COE 1999 : SEMINAR Men and Violence

Conclusions by the General Rapporteur

EuroPROFEM - The European Men Profeminist Network http://www.europrofem.org 

 

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European Council of Europen - Human Rights

Section Equality between women and men

Seminar : Men and Violence Against Women

Strasbourg, 8 October 1999 - Palais de l'Europe - France

 

  COE- Recommandations
  COE- Military and construction of masculinity in society
  COE- Men's violence against Women and children in situations of armed conflict
  COE- Elder abuse and older men- towards an understanding
  COE- Male violence- the economic costs
  COE- But Where are the Men?
  COE- Police methods to counteract violence against women
  COE- Men's Violence against Women in the Arctic
  COE- Intimate male violence in the US and Poland
  COE- Gendering research on men's violence to known women
  COE- Explaining the inclination to use violence against women
  COE- Socio and Psychogenetic Attempts to Explain the Male
  COE- Growing up in the proximity of violence- Teenagers’ Stories
  COE- Socio-economic roots for cases of male violence against women in Russia

 

Conclusions by the General Rapporteur

Dr. Renate Klein, University of Maine

Mesdames et Messieurs, Ladies and Gentlemen,

The seminar on men and violence against women provided an unusual opportunity to bring together over one hundred researchers, practitioners and policy makers to discuss a wide range of topics related to men’s violence against women. In the course of two days we addressed exceedingly complex issues, explored layers of meaning around men’s violence, and raised many more questions for future meetings of this kind. I applaud and sincerely thank the Council of Europe, and in particular the Steering Committee for Equality between Women and Men, and Ms. Ólöf Ólafsdóttir and her formidable team for making this meeting possible and providing a forum for the necessary interdisciplinary and international debate that needs to happen around men’s violence against women. Because the details of the reports presented at the seminar are available in print, I shall focus my conclusion on recurring themes and contested understandings.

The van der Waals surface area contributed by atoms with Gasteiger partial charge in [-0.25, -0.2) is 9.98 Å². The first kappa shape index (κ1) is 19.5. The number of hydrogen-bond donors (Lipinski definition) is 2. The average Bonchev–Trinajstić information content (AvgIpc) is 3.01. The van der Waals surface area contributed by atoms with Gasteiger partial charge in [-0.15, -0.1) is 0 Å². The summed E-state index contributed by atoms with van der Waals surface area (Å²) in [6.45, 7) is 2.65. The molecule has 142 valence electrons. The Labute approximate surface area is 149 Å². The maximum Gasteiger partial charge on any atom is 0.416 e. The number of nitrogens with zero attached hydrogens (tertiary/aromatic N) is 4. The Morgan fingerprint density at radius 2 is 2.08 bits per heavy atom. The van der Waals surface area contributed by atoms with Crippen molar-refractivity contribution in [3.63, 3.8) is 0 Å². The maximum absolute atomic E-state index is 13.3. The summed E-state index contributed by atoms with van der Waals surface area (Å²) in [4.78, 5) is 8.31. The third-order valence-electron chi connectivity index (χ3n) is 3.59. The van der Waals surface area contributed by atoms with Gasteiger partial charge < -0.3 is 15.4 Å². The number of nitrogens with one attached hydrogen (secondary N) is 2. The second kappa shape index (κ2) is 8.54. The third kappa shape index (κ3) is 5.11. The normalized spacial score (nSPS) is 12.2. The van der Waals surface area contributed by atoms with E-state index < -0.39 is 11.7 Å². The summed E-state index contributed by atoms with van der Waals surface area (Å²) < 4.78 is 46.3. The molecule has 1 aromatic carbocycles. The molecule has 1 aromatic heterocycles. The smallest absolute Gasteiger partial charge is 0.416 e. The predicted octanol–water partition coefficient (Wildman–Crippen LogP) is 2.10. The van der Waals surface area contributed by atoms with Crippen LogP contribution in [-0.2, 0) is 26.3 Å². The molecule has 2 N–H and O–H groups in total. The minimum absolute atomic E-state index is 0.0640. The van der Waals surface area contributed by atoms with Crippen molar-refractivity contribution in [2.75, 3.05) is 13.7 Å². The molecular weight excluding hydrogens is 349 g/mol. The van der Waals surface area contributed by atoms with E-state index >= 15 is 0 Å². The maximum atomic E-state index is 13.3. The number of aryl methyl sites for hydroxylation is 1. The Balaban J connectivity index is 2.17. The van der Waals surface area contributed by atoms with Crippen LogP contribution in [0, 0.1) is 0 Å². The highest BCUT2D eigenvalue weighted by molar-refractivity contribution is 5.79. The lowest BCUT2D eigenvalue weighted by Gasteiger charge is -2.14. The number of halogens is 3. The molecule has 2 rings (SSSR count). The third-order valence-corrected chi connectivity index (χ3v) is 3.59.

Methodology and the Evaluation of Research

Several experts addressed the need for quantitative surveys in order to obtain data on the extent of violence against women. Ideally, such data would be reliable, valid, and comparable across different regional and national contexts. Although there has been a development in surveys from an early focus on crime in general to a recent, more specific focus on violence against women, survey design and use are far from perfect. As a minimum, a good survey needs to pay careful attention to the wording of its questions and incorporate language that makes sense to the women who respond to it. Terminology and language are extremely important. One example for this is the differential estimates of sexual assault when women are asked if they have experienced ‘rape’ or ‘coerced sex’. Other important issues in survey research include the matching and training of interviewers, the use of various response formats including closed and open questions, sampling frames, and access strategies that do not exclude those women who are marginalised and particularly at risk of being attacked or assaulted (e.g. elderly women, women belonging to ethnic minorities, immigrants, or the disabled).  The meaning of violence can vary considerably within individual respondents who reflect on different experiences with violence. it can vary within countries and across countries. and last but not least between men and women. While there are some examples of strategies to address the meaning of violence in the context of survey research, there are also many examples of surveys that do not address such variability of meaning but presuppose that violence means the same to women and men. Therefore, caution needs to be exercised in the uncritical design of surveys, and in the uncritical interpretation of their findings.